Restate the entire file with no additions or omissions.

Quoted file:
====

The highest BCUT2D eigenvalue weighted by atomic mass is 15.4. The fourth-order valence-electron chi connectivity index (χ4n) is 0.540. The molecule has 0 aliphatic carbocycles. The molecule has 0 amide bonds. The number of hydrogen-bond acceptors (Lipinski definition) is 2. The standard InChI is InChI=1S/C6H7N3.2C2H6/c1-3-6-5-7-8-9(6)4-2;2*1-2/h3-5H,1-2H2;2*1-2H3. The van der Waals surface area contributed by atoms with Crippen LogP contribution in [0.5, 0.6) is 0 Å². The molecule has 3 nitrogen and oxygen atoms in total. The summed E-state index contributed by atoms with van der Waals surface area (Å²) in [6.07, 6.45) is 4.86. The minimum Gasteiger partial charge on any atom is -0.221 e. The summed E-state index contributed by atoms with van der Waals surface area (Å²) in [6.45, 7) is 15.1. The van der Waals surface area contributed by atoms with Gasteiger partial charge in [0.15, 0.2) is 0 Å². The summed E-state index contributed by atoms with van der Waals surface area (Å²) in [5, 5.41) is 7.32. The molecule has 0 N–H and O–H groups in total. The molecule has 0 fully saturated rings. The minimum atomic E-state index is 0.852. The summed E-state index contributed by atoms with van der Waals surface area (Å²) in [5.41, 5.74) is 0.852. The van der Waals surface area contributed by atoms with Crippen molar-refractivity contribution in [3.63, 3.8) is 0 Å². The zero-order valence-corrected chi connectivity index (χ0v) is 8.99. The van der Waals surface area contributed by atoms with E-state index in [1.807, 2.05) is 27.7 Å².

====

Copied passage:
The highest BCUT2D eigenvalue weighted by atomic mass is 15.4. The fourth-order valence-electron chi connectivity index (χ4n) is 0.540. The molecule has 0 aliphatic carbocycles. The molecule has 0 amide bonds. The number of hydrogen-bond acceptors (Lipinski definition) is 2. The standard InChI is InChI=1S/C6H7N3.2C2H6/c1-3-6-5-7-8-9(6)4-2;2*1-2/h3-5H,1-2H2;2*1-2H3. The van der Waals surface area contributed by atoms with Crippen LogP contribution in [0.5, 0.6) is 0 Å². The molecule has 3 nitrogen and oxygen atoms in total. The summed E-state index contributed by atoms with van der Waals surface area (Å²) in [6.07, 6.45) is 4.86. The minimum Gasteiger partial charge on any atom is -0.221 e. The summed E-state index contributed by atoms with van der Waals surface area (Å²) in [6.45, 7) is 15.1. The van der Waals surface area contributed by atoms with Gasteiger partial charge in [0.15, 0.2) is 0 Å². The summed E-state index contributed by atoms with van der Waals surface area (Å²) in [5, 5.41) is 7.32. The molecule has 0 N–H and O–H groups in total. The molecule has 0 fully saturated rings. The minimum atomic E-state index is 0.852. The summed E-state index contributed by atoms with van der Waals surface area (Å²) in [5.41, 5.74) is 0.852. The van der Waals surface area contributed by atoms with Crippen molar-refractivity contribution in [3.63, 3.8) is 0 Å². The zero-order valence-corrected chi connectivity index (χ0v) is 8.99. The van der Waals surface area contributed by atoms with E-state index in [1.807, 2.05) is 27.7 Å².